How To Reduce Memory Consumption While Exporting Data?

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In one of the projects – a web application to be more precise, I worked on exporting lead and enquiry data using the traditional approach. What I did was, process the entire data at once and render it in the desired file format such as .csv or .xls. However, when it came to exporting large amounts of data, there were a couple of issues that arose in the form of memory exhaustion and exceeding of execution time in terms of performance.

The need, therefore, was to make the whole system more scalable in order to make it possible to export large datasets at a given time within a minimum response time. And further, improve memory usage performance.

 

What We Did To Improve Memory Usage Performance?

While exporting a large amount of dataset, we tried a different approach i.e.  Using the Generator Function. A Generator Function yields values, which can be iterated over; unlike a normal function that returns a value. 

With generators, you can write code that lazily iterates over data, without having to build an array. Building an array can contribute to excessive memory consumption as well as increase processing time; a generator, on the other hand, does not utilize excessive memory. Therefore, it will enable the memory to be preserved when operating with huge sets of data.

Although, integrating this can be a long process. However, there is a way around it –  implementing the Queue or any Asynchronous technique, increasing the max execution time as well as running it from CLI. This will help us avoid more consumption of memory and we can perform any sort of operations like Export, Import, etc.

Assuming you have a User model with 10M+ entries in the database and you want to iterate over it in your code in order to export data, you should use a generator (as depicted in the below code) instead of just calling User::all()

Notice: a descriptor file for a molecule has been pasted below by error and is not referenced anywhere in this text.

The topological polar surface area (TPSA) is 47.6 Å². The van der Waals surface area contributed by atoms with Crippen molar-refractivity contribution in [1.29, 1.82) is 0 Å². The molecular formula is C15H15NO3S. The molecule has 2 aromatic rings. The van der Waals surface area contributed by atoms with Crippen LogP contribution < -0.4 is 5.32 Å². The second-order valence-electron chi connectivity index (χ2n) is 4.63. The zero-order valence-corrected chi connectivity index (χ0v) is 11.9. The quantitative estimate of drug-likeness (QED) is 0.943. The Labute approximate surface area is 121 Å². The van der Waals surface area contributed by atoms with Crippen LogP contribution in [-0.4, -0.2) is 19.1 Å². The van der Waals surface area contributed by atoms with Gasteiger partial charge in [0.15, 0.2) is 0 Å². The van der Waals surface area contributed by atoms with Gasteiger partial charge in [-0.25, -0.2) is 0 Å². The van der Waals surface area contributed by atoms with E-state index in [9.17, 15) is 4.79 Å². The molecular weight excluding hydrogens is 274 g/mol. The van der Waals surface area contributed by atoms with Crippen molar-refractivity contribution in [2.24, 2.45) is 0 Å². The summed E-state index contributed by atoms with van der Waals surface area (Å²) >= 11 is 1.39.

Log::info(“Memory usage before query execution:”.memory_get_usage());

Log::info(“Initial time before query execution: “.json_encode(round(microtime(true) * 1000)));

foreach ($userDetails->cursor() as $user) {

    yield [

        ‘Name’ => $user->full_name,

        ‘Email’ => $user->email,

        ‘Mobile Number’ => $user->mobile_number,

        ‘DOB’ => $user->dob,

        ‘Gender’ => $user->gender,

        ‘Address1’ => $user->address1,

        ‘Address2’ => $user->address2,

        ‘State’ => $user->state_name,

        ‘District’ => $user->district_name,

        ‘PAN Number’ => $user->pan_number,

        ‘Bank Name’ => $user->bank_name,

        ‘Bank Branch’ => $user->bank_branch,

        ‘Account Number’ => $user->account_number,

        ‘IFSC Code’ => $user->ifsc_code,

        ‘Company Name’ => $user->company_name,

        ‘Branch Location’ => $user->branch_location,

        ‘Approval Status’ => $user->approval_status,

    ];

}

Log::info(“Memory usage after query execution:”.memory_get_usage());

Log::info(“Total time after query execution: “.json_encode(round(microtime(true) * 1000)));

return $userDetails;

 

Also, you can analyse memory usage while task execution by using memory_get_usage () and memory_get_peak_usage() functions before and after query execution and analyse time consumed by the task by using php time functions for comparing response time before and after task execution.

 

What Was The Impact?

We noticed a couple of changes and went on to implement them in other modules/projects as well. Below was the impact of using the Generator Function:

  • Increased performance 
  • Reduced memory utilization
  • Reduced resource utilization
  • Reduced memory exhausted issues while exporting 
  • Reduced memory exceeds the execution time issue
  • Freed up the used memory after task completion

Some Best Practices To Keep In Mind When You Go About It

  • Use Generators to export large datasets.
  • Avoid fetching large sets as an array. Fetch via each row, process it and then move to the next.
  • Avoid very complex scripts, especially if including nested loops.
  • Avoid unnecessary variables declaration and remove unused variables.
  • Unset variables/array after using i.e., Garbage Collection
  • Analyse memory usage while task execution by using memory_get_usage () and memory_get_peak_usage() functions before and after query execution
  • Analyse time consumed by the task by using php time functions for comparing response time before and after task execution.

 Tools & Libraries Used: https://github.com/rap2hpoutre/fast-excel

 

If you have more ideas/suggestions on how to reduce memory consumption while exporting large sets of data; do share your feedback below.

 

 

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